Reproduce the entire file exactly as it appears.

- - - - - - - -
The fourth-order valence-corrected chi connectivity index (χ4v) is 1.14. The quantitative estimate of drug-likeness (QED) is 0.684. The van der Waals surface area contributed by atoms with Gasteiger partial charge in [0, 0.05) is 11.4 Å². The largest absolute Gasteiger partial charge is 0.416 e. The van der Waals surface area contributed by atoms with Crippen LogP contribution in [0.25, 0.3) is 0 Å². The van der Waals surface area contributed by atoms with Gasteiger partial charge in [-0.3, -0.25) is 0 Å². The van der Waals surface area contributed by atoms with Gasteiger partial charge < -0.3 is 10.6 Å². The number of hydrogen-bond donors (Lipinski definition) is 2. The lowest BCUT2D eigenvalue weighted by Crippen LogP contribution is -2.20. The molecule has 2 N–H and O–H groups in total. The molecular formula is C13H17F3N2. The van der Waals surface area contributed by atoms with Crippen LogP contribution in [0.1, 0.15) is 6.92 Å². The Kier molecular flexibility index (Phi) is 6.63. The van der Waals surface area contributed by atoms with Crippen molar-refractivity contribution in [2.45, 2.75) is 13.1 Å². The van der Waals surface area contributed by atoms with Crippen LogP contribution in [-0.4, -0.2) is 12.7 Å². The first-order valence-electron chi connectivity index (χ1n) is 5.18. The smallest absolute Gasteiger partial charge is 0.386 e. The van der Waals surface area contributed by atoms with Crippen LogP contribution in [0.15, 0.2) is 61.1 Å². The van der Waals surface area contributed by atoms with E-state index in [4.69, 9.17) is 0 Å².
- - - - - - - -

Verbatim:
The fourth-order valence-corrected chi connectivity index (χ4v) is 1.14. The quantitative estimate of drug-likeness (QED) is 0.684. The van der Waals surface area contributed by atoms with Gasteiger partial charge in [0, 0.05) is 11.4 Å². The largest absolute Gasteiger partial charge is 0.416 e. The van der Waals surface area contributed by atoms with Crippen LogP contribution in [0.25, 0.3) is 0 Å². The van der Waals surface area contributed by atoms with Gasteiger partial charge in [-0.3, -0.25) is 0 Å². The van der Waals surface area contributed by atoms with Gasteiger partial charge < -0.3 is 10.6 Å². The number of hydrogen-bond donors (Lipinski definition) is 2. The lowest BCUT2D eigenvalue weighted by Crippen LogP contribution is -2.20. The molecule has 2 N–H and O–H groups in total. The molecular formula is C13H17F3N2. The van der Waals surface area contributed by atoms with Crippen LogP contribution in [0.1, 0.15) is 6.92 Å². The Kier molecular flexibility index (Phi) is 6.63. The van der Waals surface area contributed by atoms with Crippen molar-refractivity contribution in [2.45, 2.75) is 13.1 Å². The van der Waals surface area contributed by atoms with Crippen LogP contribution in [-0.4, -0.2) is 12.7 Å². The first-order valence-electron chi connectivity index (χ1n) is 5.18. The smallest absolute Gasteiger partial charge is 0.386 e. The van der Waals surface area contributed by atoms with Crippen LogP contribution in [0.15, 0.2) is 61.1 Å². The van der Waals surface area contributed by atoms with E-state index in [4.69, 9.17) is 0 Å².